In view of the foregoing the extreme utilitarian character of shoe A without the loss of highly pleasing aesthetic qualities should be apparent. The various components are so uniquely inter-related as to permit shoe A to provide a multiplicity of current styles in a very facile manner and without particular skill on the part of the user. Thus shoe A may be presented as a flat sandal or, if desired, one having a wedge heel; may be provided with or without a heel sling or rear upper; or may be provided with an open toe vamp or simply a foot engaging thong. The simple maneuverability of retaining strap 41 assures of the integration of the components into the selected mode of wear. Additionally as pointed out decorative band 28 enhances the ornamental appearance of shoe A for promoting ease of coordination with the selected ensemble.
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|US2607133 *||11 Feb 1950||19 Aug 1952||Winona Hughes||Shoe with detachable upper|
|US3000116 *||31 Jul 1959||19 Sep 1961||Ally Joseph H R||Sandal|
|US3570147 *||15 Jan 1969||16 Mar 1971||Winton C Chiu||Convertible shoe|
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|US3983642 *||4 Dec 1974||5 Oct 1976||Liao Wei Chi||Shoe having interchangeable uppers|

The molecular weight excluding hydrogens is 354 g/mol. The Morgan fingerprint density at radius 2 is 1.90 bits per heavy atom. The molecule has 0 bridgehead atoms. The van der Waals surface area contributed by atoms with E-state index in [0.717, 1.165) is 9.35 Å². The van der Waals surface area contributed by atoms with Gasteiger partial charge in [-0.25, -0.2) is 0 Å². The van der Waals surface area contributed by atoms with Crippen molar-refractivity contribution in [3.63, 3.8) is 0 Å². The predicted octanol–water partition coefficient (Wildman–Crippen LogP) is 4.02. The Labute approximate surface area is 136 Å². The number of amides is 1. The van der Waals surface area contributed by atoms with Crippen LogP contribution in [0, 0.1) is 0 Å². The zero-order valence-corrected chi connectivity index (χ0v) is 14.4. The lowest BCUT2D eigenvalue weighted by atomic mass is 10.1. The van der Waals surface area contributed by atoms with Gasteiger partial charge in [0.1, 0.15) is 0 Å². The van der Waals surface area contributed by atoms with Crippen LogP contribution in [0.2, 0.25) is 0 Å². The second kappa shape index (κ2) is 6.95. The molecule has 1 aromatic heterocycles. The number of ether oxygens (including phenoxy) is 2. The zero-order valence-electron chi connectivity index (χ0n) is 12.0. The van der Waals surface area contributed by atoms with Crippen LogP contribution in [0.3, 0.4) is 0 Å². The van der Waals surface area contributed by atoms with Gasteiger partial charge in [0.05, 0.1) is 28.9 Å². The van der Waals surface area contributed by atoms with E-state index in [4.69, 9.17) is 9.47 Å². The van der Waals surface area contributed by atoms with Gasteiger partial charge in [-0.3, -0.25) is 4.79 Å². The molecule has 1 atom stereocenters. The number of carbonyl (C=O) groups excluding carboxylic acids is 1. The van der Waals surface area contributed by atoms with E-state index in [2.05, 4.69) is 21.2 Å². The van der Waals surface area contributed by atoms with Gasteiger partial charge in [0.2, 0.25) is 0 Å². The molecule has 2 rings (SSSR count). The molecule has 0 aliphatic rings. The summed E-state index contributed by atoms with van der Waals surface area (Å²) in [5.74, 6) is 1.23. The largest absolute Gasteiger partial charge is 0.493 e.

|US4030155 *||24 Aug 1976||21 Jun 1977||Jacques Azadian||Clog sole|
|Citing Patent||Filing date||Publication date||Applicant||Title|
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|US6035554 *||11 Sep 1997||14 Mar 2000||Duncan; Donald L.||Asymmetrical reversible article of footwear|
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|US8789249||4 Aug 2011||29 Jul 2014||Convertible Shoe, Llc||Hidden-type convertible shoe|
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|US20060026779 *||21 Sep 2005||9 Feb 2006||David Berg||Shoe with interchangeable strap system|
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|US20100095493 *||16 Oct 2008||22 Apr 2010||Convertible Shoe, Llc||Locking mechanism|
|US20100313445 *||28 Aug 2009||16 Dec 2010||Nike, Inc.||Securing mechanisms for articles|
|USD612588||8 Jan 2009||30 Mar 2010||Craig Feller||Band for a shoe|
|USD613490||7 Jul 2008||13 Apr 2010||Craig Feller||Strap for a shoe|
|USD615737||8 Jan 2009||18 May 2010||Craig Feller||Shoe|
|USD619340||12 Oct 2009||13 Jul 2010||Craig Feller||Shoe|
|USD670893||18 May 2011||20 Nov 2012||Bandals International, Inc.||Shoe|
|U.S. Classification||36/101, 36/33, 36/11.5, 36/44|
|International Classification||A43B3/12, A43B3/24|
|Cooperative Classification||A43B3/122, A43B3/24|
|European Classification||A43B3/12A, A43B3/24|